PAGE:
Astronomy Picture of the Day

Discover the cosmos! Each day we feature a different image or photograph of our fascinating universe, along with a brief explanation written by a professional astronomer.

September 13, 1995
See Explanation.  Clicking on the picture will download 
 the highest resolution version available.
Elliptical Galaxy M87
Credit: Anglo-Australian Telescope photograph by David Malin
Copyright: Anglo-Australian Telescope Board

Explanation: Elliptical galaxy M87 is a type of galaxy that looks much different than our own Milky Way Galaxy. But even for an elliptical galaxy M87 is peculiar. M87 is much bigger than an average galaxy, appears at the center of a whole cluster of galaxies known as the Virgo Cluster, and shows a very high number of globular clusters. These globular clusters are visible as faint spots surrounding the bright center of M87. In general, elliptical galaxies contain similar numbers of stars as spiral galaxies, but are ellipsoidal in shape (spirals are mostly flat), have no spiral structure, and little gas and dust. This picture is number sixty on a publicly posted list of images from the Anglo-Australian Telescope (AAT).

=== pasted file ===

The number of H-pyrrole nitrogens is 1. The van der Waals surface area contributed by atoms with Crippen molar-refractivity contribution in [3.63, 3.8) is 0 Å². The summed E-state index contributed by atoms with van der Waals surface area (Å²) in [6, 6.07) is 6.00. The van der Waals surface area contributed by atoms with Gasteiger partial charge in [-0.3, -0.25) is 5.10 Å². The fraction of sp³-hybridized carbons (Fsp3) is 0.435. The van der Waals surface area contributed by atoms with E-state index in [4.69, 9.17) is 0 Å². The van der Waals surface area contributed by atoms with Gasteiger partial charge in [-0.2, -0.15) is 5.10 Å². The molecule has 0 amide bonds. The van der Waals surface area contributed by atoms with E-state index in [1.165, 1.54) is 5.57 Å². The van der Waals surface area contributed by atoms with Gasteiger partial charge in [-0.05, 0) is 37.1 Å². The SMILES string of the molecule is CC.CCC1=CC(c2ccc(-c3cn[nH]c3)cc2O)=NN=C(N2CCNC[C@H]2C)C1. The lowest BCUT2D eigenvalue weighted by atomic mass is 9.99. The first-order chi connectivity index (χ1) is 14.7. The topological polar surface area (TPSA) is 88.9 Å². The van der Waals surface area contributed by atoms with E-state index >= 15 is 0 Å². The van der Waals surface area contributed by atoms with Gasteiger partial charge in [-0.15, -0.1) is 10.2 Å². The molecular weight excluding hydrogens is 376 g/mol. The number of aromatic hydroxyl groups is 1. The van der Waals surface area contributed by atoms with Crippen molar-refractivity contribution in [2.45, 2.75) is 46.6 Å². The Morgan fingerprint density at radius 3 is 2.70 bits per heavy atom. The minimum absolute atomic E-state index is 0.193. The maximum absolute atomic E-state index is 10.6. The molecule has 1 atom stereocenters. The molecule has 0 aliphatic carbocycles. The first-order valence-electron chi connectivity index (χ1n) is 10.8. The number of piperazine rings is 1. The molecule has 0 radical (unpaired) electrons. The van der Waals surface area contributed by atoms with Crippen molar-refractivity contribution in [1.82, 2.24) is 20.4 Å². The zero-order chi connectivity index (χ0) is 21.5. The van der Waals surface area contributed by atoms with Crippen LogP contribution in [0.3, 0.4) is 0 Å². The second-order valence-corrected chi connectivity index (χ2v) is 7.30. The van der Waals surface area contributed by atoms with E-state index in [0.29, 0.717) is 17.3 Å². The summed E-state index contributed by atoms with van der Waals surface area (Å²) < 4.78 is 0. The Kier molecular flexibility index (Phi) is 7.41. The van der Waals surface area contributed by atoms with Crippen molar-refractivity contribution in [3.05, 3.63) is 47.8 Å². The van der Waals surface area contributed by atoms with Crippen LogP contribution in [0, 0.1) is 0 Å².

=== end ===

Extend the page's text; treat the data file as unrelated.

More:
Tomorrow's picture: The Far Side

| Archive | Glossary | Education | About APOD |
Astronomy Picture of the Day (TM) is created and copyrighted in 1995 by Robert Nemiroff and Jerry Bonnell who are solely responsible for its content.

Top 5 logo